The satnav also isn't hugely sophisticated and while it will find locations and give you a big view when driving, it's just not as easy or dynamic as something like Waze to understand at a glance.

Overall the user interface feels like it's ready to be updated - just as we've said of a recent raft of Lexus cars, including the top-end LC500. Plus, with the voice control not being accurate enough to be natural - Alexa and Google Assistant have changed the standard here - support for smartphone-based systems can't come soon enough. They have been mooted by Lexus, but there's no timeline as to when they might appear.

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One highlight in the technology, however, is the 360 degree camera system. It's not unique, but being able to press the button to see whether you're in a parking space, or how far from a corner you are, really makes detailed manoeuvres easier. There's also a number of safety systems, as well as road sign recognition. Driving across borders we found the road sign recognition really useful for keeping a check on speed, even if the heads-up display (HUD) doesn't automatically change from miles to kilometres once you're on the continent.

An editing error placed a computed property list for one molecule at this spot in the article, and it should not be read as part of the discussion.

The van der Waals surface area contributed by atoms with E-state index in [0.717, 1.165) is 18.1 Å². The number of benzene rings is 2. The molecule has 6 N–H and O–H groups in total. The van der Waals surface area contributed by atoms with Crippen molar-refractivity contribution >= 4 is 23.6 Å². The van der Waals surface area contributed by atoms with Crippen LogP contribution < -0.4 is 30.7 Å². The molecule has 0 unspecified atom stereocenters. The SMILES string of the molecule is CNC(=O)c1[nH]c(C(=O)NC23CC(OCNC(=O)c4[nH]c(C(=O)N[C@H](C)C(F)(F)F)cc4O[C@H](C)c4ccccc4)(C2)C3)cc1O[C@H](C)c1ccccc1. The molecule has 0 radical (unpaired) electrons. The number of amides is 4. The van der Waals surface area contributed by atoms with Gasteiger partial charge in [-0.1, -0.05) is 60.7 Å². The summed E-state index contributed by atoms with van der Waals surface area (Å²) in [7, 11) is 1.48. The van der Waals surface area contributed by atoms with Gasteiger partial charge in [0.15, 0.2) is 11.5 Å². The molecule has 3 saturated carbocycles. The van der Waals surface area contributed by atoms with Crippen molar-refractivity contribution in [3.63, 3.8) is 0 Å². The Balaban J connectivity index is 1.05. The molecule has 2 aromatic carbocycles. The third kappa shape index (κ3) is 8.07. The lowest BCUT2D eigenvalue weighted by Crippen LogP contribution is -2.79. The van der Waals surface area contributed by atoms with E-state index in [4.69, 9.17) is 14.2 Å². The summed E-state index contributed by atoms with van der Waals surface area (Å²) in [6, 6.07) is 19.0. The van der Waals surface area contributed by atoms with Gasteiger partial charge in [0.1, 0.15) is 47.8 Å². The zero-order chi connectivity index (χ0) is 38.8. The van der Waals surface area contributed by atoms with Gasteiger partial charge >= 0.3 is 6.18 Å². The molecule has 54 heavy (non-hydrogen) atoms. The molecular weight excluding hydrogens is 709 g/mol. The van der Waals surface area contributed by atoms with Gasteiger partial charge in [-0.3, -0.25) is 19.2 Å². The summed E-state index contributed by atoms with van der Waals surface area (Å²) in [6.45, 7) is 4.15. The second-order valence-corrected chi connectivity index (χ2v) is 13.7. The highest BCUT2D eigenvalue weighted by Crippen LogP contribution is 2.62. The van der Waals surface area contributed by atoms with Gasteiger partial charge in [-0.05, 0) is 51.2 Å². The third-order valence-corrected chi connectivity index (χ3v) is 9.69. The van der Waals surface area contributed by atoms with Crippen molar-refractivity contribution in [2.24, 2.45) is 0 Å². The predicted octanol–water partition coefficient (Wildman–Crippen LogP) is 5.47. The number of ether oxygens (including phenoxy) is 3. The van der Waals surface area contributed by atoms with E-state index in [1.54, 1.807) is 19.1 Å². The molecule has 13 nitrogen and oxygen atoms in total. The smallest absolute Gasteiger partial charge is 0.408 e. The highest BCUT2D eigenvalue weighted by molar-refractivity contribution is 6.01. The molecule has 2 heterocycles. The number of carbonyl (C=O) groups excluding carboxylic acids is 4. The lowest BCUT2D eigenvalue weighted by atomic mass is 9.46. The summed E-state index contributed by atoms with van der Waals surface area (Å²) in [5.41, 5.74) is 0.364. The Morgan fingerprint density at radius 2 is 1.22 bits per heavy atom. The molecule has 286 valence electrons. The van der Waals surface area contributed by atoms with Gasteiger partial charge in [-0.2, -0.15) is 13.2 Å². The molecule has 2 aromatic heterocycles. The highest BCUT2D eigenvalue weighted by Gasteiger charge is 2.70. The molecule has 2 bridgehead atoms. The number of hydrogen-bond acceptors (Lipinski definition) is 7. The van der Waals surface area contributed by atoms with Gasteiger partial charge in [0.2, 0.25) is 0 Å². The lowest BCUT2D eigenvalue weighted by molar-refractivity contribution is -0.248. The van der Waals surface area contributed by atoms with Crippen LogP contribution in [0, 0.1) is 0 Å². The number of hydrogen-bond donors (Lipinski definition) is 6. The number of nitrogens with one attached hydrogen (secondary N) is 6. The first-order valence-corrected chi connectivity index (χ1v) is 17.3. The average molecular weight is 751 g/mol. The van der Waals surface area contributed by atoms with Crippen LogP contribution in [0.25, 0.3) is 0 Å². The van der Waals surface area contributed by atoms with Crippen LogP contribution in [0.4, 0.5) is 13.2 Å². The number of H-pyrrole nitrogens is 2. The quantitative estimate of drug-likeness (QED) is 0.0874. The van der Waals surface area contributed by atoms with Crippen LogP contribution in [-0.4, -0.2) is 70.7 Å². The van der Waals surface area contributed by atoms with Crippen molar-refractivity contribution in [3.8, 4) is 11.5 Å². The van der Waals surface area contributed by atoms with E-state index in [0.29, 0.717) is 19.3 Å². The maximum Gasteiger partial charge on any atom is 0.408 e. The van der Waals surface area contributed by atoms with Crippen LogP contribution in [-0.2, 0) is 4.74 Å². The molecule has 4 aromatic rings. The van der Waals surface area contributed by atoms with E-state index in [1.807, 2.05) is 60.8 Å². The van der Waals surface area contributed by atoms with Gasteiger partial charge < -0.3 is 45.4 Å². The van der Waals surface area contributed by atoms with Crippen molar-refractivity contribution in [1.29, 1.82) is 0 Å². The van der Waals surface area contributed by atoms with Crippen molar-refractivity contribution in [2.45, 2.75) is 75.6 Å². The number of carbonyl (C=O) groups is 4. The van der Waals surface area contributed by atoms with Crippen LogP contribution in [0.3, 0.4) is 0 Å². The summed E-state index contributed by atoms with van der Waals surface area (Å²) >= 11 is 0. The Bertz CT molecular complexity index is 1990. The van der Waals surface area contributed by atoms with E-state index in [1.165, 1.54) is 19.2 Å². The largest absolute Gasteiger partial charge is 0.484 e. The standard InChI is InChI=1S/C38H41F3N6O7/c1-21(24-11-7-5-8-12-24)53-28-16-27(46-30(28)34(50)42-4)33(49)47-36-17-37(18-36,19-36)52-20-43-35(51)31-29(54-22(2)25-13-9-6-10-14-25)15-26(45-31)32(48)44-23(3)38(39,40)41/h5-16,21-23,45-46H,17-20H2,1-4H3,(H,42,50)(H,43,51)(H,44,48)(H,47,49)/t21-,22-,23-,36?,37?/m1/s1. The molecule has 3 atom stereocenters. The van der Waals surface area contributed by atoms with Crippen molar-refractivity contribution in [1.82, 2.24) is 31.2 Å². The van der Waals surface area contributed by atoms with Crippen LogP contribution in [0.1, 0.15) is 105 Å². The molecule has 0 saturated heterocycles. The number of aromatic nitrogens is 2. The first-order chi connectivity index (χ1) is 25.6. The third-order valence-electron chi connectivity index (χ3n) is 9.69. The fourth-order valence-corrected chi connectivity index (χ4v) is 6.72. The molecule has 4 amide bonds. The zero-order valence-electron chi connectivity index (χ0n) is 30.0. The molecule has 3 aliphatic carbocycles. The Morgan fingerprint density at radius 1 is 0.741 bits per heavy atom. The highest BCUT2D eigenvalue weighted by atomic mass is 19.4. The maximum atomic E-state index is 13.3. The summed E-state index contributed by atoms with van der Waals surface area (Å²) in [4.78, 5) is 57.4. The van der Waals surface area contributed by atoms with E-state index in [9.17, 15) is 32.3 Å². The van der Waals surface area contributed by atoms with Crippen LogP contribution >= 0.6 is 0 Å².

The HUD is also really useful for managing the adaptive cruise control - something that driving on the French Autoroute really benefits from to avoid any tickets - and the lane-keep assistant, which will steer the car round corners and keep it in lane, with a steering wheel button to engage and disengage. Together, they make long distance driving a little more relaxing and both work really well.

Verdict

There's no avoiding the issue that cars are at a fork in the road, both in terms of what people want - SUVs - and how they want them to be powered - cleanly.

Lexus offered hybrid long before anyone else had even thought of the technology and along with the tax breaks, this type of self-charging hybrid might have some appeal if you don't have anywhere to plug it in and want a plush and roomy SUV.

But for all the sophistication and comfort that the Lexus RX L offers on long drives, it lacks the range economy to really make sense driven like that. Great for the school run, a little more costly for the school holidays, where a conventional diesel would be cheaper on the pocket to run, just not on the environment.

Ultimately, the Lexus RX L lives up to the luxury levels you expect. It's a great place to be, a sumptuous way to travel, offering a great drive in most conditions. But that fork in the road is looming ever closer - with the Audi e-tron imminent, for example - and we can't help feeling that right now a plug-in RX would make a lot more sense.